Bustling Lima, Peru, is a city in the middle of a cultural renaissance, so whatever you’re looking for — from beachfront fusion dining with locally sourced seafood to street art adding to the city’s youthful draw — you’ll find it. You’ll also find locals who are welcoming to globetrotters and proud to share knowledge of Lima’s many UNESCO World Heritage gems.

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Dec. – April: Peak weather in Lima. Sunny and warm days are ideal for beach activities and festivals.
May – Nov.: The cooler months bring a fog that locals call “la garua” — a thick sea mist.


Visas: U.S. citizens do not need a visa to visit Peru, just a passport valid for at least six months past the travel date. Visitors must also provide proof of return or onward travel.
Money: The sol is the standard currency of Peru. Most local destinations take credit cards, and ATMs are plentiful.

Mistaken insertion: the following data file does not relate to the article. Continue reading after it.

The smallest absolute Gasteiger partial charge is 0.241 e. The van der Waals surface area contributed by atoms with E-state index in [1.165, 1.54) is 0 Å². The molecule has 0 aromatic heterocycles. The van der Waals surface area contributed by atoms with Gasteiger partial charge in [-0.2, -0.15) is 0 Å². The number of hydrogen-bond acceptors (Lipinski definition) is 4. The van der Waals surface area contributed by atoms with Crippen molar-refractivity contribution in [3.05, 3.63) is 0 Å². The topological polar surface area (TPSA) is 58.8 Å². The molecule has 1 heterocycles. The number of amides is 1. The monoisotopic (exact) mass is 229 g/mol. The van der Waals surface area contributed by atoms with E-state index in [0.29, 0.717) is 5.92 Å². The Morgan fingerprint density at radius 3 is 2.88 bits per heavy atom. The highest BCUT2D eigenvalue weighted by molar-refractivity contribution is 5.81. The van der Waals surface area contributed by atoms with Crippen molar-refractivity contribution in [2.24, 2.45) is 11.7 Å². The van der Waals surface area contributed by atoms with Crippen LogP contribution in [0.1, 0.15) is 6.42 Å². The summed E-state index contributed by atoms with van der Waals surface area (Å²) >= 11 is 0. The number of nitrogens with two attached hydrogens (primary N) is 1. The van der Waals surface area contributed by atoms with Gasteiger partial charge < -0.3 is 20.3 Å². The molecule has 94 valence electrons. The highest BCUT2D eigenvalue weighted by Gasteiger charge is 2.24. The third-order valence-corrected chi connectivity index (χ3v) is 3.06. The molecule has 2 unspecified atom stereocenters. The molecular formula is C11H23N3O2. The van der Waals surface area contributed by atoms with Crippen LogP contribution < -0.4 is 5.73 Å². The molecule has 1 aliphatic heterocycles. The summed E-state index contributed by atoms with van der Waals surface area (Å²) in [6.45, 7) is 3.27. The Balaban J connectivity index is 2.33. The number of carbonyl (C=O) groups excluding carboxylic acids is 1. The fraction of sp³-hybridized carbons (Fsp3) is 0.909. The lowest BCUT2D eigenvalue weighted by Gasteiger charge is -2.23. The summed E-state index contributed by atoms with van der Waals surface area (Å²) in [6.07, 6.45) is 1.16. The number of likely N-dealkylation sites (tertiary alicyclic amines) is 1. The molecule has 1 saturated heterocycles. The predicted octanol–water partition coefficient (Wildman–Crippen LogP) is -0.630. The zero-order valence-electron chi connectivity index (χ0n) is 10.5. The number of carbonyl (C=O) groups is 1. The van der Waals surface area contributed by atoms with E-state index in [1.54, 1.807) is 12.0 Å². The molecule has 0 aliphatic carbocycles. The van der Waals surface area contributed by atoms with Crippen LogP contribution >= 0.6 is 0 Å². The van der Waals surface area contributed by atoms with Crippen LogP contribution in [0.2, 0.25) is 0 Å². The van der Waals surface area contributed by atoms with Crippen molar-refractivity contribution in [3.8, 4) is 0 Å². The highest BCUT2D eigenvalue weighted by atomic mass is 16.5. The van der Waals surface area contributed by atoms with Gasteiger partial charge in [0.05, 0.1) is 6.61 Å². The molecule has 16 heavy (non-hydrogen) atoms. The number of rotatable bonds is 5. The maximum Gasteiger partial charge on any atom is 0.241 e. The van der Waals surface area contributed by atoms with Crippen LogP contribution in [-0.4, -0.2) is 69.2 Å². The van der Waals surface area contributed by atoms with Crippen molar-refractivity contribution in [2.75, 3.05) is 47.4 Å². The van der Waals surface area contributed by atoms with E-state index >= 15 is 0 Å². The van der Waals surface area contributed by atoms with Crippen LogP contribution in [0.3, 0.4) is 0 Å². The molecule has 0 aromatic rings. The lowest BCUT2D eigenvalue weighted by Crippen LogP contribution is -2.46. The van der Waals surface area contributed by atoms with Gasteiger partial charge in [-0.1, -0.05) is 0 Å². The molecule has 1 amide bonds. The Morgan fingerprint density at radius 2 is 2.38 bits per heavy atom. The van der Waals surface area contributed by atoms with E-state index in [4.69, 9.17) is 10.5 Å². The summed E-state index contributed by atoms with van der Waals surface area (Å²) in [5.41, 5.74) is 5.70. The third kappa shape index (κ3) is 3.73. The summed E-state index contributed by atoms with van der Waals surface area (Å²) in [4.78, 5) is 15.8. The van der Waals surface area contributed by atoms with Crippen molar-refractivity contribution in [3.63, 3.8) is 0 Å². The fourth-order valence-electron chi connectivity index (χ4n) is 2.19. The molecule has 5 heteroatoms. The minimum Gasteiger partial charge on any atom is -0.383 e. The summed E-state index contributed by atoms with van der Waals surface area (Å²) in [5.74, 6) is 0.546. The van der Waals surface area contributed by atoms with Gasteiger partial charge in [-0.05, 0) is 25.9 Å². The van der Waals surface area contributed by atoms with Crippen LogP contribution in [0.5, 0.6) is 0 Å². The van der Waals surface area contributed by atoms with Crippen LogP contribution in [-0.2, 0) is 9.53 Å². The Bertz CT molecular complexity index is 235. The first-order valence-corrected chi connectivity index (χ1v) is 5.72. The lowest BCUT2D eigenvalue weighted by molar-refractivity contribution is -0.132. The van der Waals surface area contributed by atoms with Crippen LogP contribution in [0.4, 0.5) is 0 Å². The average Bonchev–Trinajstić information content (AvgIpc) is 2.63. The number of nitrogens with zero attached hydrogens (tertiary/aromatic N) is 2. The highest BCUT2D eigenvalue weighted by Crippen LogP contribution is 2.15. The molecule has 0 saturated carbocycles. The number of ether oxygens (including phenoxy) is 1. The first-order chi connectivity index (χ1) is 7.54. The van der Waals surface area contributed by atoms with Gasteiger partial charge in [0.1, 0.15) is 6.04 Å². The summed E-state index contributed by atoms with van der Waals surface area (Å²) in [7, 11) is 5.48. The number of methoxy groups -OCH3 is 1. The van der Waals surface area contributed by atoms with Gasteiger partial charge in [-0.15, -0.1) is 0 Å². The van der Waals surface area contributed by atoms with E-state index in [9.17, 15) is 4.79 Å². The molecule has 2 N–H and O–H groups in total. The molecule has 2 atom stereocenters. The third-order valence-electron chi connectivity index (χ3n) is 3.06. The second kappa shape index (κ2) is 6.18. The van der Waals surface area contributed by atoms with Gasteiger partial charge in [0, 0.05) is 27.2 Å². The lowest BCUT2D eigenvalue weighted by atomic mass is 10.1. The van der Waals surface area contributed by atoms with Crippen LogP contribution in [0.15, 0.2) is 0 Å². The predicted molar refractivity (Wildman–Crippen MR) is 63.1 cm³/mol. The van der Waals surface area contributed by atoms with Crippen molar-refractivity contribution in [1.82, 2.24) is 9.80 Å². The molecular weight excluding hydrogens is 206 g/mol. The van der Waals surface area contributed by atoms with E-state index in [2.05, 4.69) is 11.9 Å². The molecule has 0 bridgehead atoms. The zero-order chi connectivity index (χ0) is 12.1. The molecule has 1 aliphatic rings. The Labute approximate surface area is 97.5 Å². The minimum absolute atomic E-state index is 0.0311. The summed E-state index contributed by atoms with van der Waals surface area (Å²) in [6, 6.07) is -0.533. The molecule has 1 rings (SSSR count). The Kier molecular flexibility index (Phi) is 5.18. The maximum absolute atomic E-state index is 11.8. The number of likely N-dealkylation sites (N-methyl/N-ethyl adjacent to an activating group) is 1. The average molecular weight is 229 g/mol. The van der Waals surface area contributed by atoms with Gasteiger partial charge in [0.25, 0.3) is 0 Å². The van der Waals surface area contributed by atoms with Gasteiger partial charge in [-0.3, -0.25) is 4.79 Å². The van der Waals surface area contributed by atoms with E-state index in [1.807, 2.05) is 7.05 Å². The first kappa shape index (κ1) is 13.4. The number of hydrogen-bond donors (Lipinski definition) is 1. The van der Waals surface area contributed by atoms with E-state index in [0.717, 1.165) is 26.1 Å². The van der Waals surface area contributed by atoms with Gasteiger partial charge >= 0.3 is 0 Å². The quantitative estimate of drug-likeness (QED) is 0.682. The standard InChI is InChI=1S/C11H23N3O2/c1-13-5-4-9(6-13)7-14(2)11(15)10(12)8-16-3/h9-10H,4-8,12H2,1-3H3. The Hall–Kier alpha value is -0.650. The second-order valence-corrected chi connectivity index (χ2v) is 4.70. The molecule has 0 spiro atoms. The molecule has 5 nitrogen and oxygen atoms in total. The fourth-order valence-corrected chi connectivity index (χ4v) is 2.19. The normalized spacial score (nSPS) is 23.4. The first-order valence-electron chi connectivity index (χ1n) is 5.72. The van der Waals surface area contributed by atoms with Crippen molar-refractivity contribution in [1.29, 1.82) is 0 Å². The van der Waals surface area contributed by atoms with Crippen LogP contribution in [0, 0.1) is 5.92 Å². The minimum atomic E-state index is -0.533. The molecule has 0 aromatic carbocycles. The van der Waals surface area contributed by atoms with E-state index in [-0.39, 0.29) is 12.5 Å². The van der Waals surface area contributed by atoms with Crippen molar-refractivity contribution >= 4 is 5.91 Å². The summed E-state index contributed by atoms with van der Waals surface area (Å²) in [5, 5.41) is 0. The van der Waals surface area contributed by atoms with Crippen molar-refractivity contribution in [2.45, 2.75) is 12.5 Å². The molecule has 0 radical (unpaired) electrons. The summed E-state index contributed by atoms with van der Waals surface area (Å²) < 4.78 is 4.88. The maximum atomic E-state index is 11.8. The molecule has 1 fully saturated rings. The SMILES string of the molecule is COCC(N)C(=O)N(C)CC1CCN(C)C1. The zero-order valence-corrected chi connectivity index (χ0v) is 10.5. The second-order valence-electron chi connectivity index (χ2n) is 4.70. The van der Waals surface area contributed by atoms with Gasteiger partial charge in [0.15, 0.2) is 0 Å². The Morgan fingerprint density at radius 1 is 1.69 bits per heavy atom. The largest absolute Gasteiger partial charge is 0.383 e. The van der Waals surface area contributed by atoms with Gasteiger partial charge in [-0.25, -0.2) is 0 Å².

Travel Health: Check with the Peruvian government’s travel bureau for the latest health safety information, including travel protocols and requirements like filling out an electronic sworn health statement, negative molecular COVID-19 tests, quarantines, mask mandates, testing before leaving the country and more in connection with COVID-19. Before traveling, research and prepare for what to do if you get sick while away.


Getting Here: Jorge Chavez International Airport is about an hour from the city center. Check flat airport rates for taxis in advance.
Getting Around: Taxis and Uber are the primary modes of transportation. Bike-shares are also a healthy option for traveling between destinations.


Local Lingo: Lima residents primarily speak Spanish, followed by Quechua and Aymara. Greetings are important in Peruvian culture, so be ready with buenos días (good morning), buenas tardes (good afternoon) and buenas noches (good night).
Must-Have Apps: UberiTranslateCityBike Lima
Insider Tip: Enjoy a bird’s-eye view of Lima and the Pacific by paragliding over popular Miraflores Beach. Rates vary; bring cash for the ride and a tip.